The meaning of “rivalry” and whether it can already be applied to Missouri-Arkansas has been much debated this week. Although today’s game marks only the sixth time the programs have ever met, it appears both sides are comfortable with the notion of a bona fide border feud. “Arkansas – they have the word ‘Kansas’ in it, so it’s got to be a rival,” Missouri center Evan Boehm told media a few days ago, referencing his program’s top rival during its Big 12 days. Tigers head coach Gary Pinkel added: “It will be [a rivalry]. I kind of compare it to the Kansas rivalry. It didn’t happen overnight.”
The potential for a real, intense and disturbingly partisan rivalry is here, alright. Today, Missouri has an SEC East title and second straight appearance in the SEC Championship Game on the line. And Arkansas is arguably the nation’s hottest team after shutting out LSU and Ole Miss. A win sends it roaring into bowl season as a Top 25 program.
From a numbers standpoint, though, what would such an “authentic” rivalry look like and how close is Mizzou-Arkansas to it? We have actual data along these lines thanks to Dr. David Tyler and Dr. Joe Cobbs, two professors who have studied the perception of rivalry* among 5, 317 fans of 122 different major college programs. Here are two of their most interesting finds:
1) Arkansas’ fans, on the whole, feel that they are rival to other programs more than the other way around. The blue columns below signify, through points, the strength of Arkansas’ fans’ passion directed toward a particular program. The red columns represent how many “rivalry points” that program’s fans have for Arkansas.
You’ll notice among SEC programs only Missouri fans believe Arkansas is a bigger rival than visa versa:
LSU’s ranking shows that the Texas Longhorns’ grip on Arkansas’ fans hearts is slowly loosening 22 years after the Hogs left the Southwestern Conference. No one program has yet filled the void. “This is a pretty big distribution of [rivalry] points by a fan base,” researcher David Tyler told me. “The average points received by a team’s top rival is 54.2 points (median & mode are right around there too), so the 35 points that Razorback fans give to LSU is on the low end.”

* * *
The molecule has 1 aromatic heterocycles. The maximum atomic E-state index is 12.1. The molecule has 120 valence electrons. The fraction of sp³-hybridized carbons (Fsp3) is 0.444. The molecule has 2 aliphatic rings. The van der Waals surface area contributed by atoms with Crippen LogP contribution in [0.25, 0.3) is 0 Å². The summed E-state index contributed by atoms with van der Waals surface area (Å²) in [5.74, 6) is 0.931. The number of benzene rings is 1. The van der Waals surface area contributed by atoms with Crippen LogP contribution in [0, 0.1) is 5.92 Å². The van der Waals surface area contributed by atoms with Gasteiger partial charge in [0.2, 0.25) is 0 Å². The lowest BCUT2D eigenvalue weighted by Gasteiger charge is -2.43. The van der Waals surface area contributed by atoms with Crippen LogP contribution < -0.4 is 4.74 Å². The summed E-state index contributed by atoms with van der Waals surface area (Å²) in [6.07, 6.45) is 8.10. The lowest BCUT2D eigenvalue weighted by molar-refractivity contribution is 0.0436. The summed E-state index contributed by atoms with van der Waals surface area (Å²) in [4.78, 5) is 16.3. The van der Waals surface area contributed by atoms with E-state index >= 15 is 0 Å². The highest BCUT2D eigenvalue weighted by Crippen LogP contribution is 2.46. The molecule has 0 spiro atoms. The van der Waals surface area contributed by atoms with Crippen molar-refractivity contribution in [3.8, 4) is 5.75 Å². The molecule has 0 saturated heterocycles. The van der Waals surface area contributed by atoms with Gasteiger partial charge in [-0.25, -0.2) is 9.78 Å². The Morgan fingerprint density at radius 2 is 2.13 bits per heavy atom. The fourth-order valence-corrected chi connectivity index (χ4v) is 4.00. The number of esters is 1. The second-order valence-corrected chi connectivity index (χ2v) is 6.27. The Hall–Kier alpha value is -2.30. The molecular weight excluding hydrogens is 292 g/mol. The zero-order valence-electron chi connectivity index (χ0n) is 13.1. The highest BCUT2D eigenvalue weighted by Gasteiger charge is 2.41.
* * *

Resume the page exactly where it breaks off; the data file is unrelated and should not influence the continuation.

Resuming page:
[*The researchers assigned “Rivalry points” after collecting data from online questionnaires they posted on 194 fan message boards. The survey asked respondents to allocate 100 rivalry points across opponents of his or her favorite team. The closer the number to 100, the more intense feelings that programs’ fans have for their perceived top rival. Missouri, for instance, has 71.58 rivalry points directed at Kansas. One Tiger fan divided his 100 points, 75 to Kansas and 25 to Arkansas. “This would have been 100 points for Kansas prior to the SEC switch. Not really sure how to handle this now, but this split seems okay.” More details at KnowRivalry.com]
2. The other FBS programs perceiving Arkansas as a bigger rival than visa versa are Tulsa and Arkansas State University. Tulsa has 6.57 points toward Arkansas, though Tulsa doesn’t register at all on Arkansas fans’ radars. Arkansas State, meanwhile, has 24.7 points allocated to Arkansas, while Arkansas has .096 for A-State.
These programs, of course, don’t even play each other. Dr. Tyler points out “frequency of competition isn’t a necessary condition of perceived rivalry (at least in the eyes of some fans). Frequency of competition is an antecedent to most rivalries, but this is a great example where the teams don’t play but fans [on one side] still perceive a rivalry.”
Tyler and his colleague found “Unfairness, Geography and Competition for personnel (e.g. recruits)” as common themes among those poll respondents who listed Arkansas as their biggest rival. Below are some responses/themes from A-State fans he shared with me:
“We don’t play the pigs on the field, yet they have tried to keep us from growing our program since the beginning of time. They even tried to block us from gaining ‘university’ status in the late 60’s. / They want to be the only team in the state, and refuse to acknowledge our existence…all the while, playing every one of our conference mates. / I hate them, and hope they lose every game in every sport they participate in.”
“Arkansas refuses to play us because they are scared.”
“Hogs is scared to play us.”
ASU fans hate Arkansas fans and vice versa (Big brother keeping little brother down – UA will not play Ark St because they feel they own the state support and media and don’t want to let Ark St have any).
It should be interesting to see if A-State fans’ passion towards the UA wanes or waxes as the program continues to carve out a niche as a mid-major power. As for Missouri-Arkansas, there is no doubt both programs’ level of mutual hate permanently rises once the game kicks off at 1:30 p.m. today.
Perhaps, one day, Missouri’s fans will hate Arkansas as much as they have Kansas, and Hog fans will find in their hearts Texas-sized enmity for their neighbors to the north. It will take a few games of this magnitude before that becomes even a remote possibility. Until then, though, expect to read more fan comments like this: “Missouri is to Arkansas what Canada is to America. They’re too damn nice to hate.”
Below are detailed results from Arkansas Razorback fans’ responses, according to KnowRivalry.com